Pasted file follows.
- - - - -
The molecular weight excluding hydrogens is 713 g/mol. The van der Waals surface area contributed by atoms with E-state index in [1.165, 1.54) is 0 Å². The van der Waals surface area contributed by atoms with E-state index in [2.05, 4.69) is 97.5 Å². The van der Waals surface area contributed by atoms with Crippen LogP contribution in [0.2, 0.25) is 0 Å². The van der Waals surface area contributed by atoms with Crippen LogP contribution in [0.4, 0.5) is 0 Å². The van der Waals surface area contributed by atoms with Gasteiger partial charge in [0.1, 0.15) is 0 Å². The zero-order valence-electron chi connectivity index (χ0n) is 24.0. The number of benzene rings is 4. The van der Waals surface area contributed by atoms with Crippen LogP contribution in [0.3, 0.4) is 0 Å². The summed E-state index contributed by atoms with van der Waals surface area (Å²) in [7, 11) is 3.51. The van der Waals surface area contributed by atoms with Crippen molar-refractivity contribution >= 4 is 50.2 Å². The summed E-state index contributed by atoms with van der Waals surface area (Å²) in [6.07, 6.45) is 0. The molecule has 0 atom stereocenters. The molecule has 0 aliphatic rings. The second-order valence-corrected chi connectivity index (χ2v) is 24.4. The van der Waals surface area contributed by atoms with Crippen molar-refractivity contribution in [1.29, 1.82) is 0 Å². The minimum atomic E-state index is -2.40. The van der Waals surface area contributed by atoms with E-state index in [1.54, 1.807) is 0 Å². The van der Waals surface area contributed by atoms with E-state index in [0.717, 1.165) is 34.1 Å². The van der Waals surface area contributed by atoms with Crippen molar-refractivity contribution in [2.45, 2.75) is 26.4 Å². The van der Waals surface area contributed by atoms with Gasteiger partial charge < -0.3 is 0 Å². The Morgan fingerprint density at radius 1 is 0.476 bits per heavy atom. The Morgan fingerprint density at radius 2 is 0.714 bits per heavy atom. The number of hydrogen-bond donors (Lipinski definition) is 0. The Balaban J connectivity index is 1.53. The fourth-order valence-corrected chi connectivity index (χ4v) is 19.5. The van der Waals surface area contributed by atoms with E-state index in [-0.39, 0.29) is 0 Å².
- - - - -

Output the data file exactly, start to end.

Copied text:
The molecular weight excluding hydrogens is 713 g/mol. The van der Waals surface area contributed by atoms with E-state index in [1.165, 1.54) is 0 Å². The van der Waals surface area contributed by atoms with E-state index in [2.05, 4.69) is 97.5 Å². The van der Waals surface area contributed by atoms with Crippen LogP contribution in [0.2, 0.25) is 0 Å². The van der Waals surface area contributed by atoms with Crippen LogP contribution in [0.4, 0.5) is 0 Å². The van der Waals surface area contributed by atoms with Gasteiger partial charge in [0.1, 0.15) is 0 Å². The zero-order valence-electron chi connectivity index (χ0n) is 24.0. The number of benzene rings is 4. The van der Waals surface area contributed by atoms with Crippen LogP contribution in [0.3, 0.4) is 0 Å². The summed E-state index contributed by atoms with van der Waals surface area (Å²) in [7, 11) is 3.51. The van der Waals surface area contributed by atoms with Crippen molar-refractivity contribution >= 4 is 50.2 Å². The summed E-state index contributed by atoms with van der Waals surface area (Å²) in [6.07, 6.45) is 0. The molecule has 0 atom stereocenters. The molecule has 0 aliphatic rings. The second-order valence-corrected chi connectivity index (χ2v) is 24.4. The van der Waals surface area contributed by atoms with Crippen molar-refractivity contribution in [1.29, 1.82) is 0 Å². The minimum atomic E-state index is -2.40. The van der Waals surface area contributed by atoms with E-state index in [1.54, 1.807) is 0 Å². The van der Waals surface area contributed by atoms with E-state index in [0.717, 1.165) is 34.1 Å². The van der Waals surface area contributed by atoms with Crippen molar-refractivity contribution in [2.45, 2.75) is 26.4 Å². The van der Waals surface area contributed by atoms with Gasteiger partial charge < -0.3 is 0 Å². The Morgan fingerprint density at radius 1 is 0.476 bits per heavy atom. The Morgan fingerprint density at radius 2 is 0.714 bits per heavy atom. The number of hydrogen-bond donors (Lipinski definition) is 0. The Balaban J connectivity index is 1.53. The fourth-order valence-corrected chi connectivity index (χ4v) is 19.5. The van der Waals surface area contributed by atoms with E-state index in [-0.39, 0.29) is 0 Å².